I like to look at it like this. We are born with this innate gift. Our ‘creator’ wisely knew that women like to keep busy and look after everyone else, so appreciating we wouldn’t take the ‘break’ for ourselves, we were given an enforced one!

Immediately after your period.

Some women will experience lethargy after their period has ended because they’re low in blood naturally.

Cassandrah offers, “Now is the time to eat nourishing, yet easily digestible foods. Blood is made via the digestive system so keeping the digestion strong during this phase is also important. Foods that build blood include any form of red meat, especially bone marrow and liver, eggs, sesame seeds, almonds, whole grains, dried fruit, avocado and red and dark green vegetables.”

Sharon Sztar. (Image supplied.)


Not a big red meat eater, this is the time I now crave it. Sometimes I may only have one piece of red meat a month and it’s after my period when I do. Another one of my favourite post-period tonics is black strap molasses stirred into hot water with a few drops of lemon juice.

Around ovulation.

Depending on your individual pattern, this is usually somewhere between day 10 to 14 of your cycle.


“Thinking in line with our ovulation cycle theme, this is the time of month when the egg needs to be released and passed down to the fallopian tubes, so cranking up your cardio activity and movement is important,” explains Cassandrah.

RELATED: Why am I 60% more clumsy around my period?

The week before your period is due.

“Food wise think chicken, seafood, quinoa, the onion family, raspberries, strawberries, walnuts, pistachio, pine nuts, small amounts of warming spices, chai tea and jasmine green tea. This is the best time of month for a roast chicken and vegetable meal or a leek and potato soup. Limit cold foods, including raw and excess fluids.”

Many traditional practices, such as Yoga and Qi Gong, have specific poses and moves that can support you at different stages of your cycle. I personally practice Qi Gong and it’s been life changing in that way.


After introducing these practices into my life, my periods today are mostly painless and something I anticipate rather than dread. Actually the whole monthly cycle is one I am now totally in awe of.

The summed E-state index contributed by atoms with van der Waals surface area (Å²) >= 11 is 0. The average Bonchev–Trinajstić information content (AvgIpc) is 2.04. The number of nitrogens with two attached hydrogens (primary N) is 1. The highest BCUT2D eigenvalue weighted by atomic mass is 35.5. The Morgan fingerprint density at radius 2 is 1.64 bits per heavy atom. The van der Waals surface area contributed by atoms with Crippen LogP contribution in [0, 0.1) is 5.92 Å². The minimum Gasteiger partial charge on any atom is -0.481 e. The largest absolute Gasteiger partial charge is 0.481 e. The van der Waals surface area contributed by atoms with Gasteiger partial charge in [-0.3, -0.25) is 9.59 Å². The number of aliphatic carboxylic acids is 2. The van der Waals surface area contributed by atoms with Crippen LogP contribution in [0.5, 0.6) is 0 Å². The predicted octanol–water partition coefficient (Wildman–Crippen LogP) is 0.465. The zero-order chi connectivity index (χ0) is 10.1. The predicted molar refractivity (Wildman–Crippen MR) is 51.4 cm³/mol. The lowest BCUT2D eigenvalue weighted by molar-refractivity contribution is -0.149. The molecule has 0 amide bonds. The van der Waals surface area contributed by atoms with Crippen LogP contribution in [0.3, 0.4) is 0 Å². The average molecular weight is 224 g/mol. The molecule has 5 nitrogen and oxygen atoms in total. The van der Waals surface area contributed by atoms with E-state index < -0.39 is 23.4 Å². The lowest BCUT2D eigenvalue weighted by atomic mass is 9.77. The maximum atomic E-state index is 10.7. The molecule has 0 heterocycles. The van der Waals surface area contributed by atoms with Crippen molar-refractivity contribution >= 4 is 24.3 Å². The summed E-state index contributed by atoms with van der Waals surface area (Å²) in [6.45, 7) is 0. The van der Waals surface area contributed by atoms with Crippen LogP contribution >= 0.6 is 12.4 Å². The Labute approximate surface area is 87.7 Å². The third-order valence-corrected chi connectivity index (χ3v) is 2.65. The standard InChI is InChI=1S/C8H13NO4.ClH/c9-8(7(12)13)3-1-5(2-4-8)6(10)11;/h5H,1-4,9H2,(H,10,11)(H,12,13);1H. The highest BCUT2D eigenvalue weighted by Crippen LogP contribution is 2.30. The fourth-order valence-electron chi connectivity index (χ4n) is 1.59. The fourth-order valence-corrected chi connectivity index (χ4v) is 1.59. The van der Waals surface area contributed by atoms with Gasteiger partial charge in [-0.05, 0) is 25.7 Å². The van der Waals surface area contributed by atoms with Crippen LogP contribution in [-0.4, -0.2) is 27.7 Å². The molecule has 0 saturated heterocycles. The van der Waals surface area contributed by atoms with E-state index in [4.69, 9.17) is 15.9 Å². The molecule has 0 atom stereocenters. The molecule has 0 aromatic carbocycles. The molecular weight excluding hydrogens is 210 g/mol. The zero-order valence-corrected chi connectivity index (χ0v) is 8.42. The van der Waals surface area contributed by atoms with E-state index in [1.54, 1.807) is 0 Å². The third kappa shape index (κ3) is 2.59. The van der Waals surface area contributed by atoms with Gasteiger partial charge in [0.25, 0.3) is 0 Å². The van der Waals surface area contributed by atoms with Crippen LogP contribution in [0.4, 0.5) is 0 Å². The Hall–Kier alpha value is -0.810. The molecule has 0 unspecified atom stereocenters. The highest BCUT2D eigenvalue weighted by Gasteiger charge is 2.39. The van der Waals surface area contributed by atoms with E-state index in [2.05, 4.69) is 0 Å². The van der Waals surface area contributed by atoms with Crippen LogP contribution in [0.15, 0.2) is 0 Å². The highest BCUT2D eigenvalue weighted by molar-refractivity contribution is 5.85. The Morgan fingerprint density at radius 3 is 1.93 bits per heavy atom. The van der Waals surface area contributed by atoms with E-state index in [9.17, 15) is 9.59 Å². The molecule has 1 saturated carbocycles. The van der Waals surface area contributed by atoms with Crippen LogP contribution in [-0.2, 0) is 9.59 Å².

Since becoming aware of my body, I see how it changes over the month - the differences in my skin, my weight, my food preferences, my lifestyle choices. When I’m ovulating I feel so in touch with the feminine side of me; more sensuous and more flirtatious.

After all, this makes sense, ovulation is when we are supposed to be procreating. And when I’m menstruating, I love the fact that I can give my body permission to take some time off. I take four days off my daily Qi Gong practice, I lounge around in bed a bit longer and I allow myself to be nurtured by others, including going out for meals.


Perhaps the most important lesson I learnt about menstruation is to follow its lead. It’s a chance for us women to let go of our need to control everything, and just let it flow, literally. Although you’ll have gathered by now that it’s not ideal to run a marathon with your period, at least in the recent London Marathon, runner, Kiran Ghandi, let it flow.

RELATED: Why Kiran Ghandi has no regrets about free bleeding during the London Marathon, despite the backlash.

I dare predict that when we as women start to better embrace, and even stand in awe of our cycle, we’ll find out that we actually got a ‘bonus’ over the guys in this department! One we get a chance to be thankful for each and every month of our fertile years. The blessed period.

How do you manage your period pain?

Sharon is a writer, blogger and presenter based in Byron Bay. With a career spanning 15 years in corporate marketing and communications, her focus changed after spending 7 years with a chronic illness. She now writes and speaks on all things wellness, with a particular focus on how to better align our bodies with the natural rhythms of nature and life. She is also a passionate advocate for women learning how to better embrace their own femininity.You can find her website here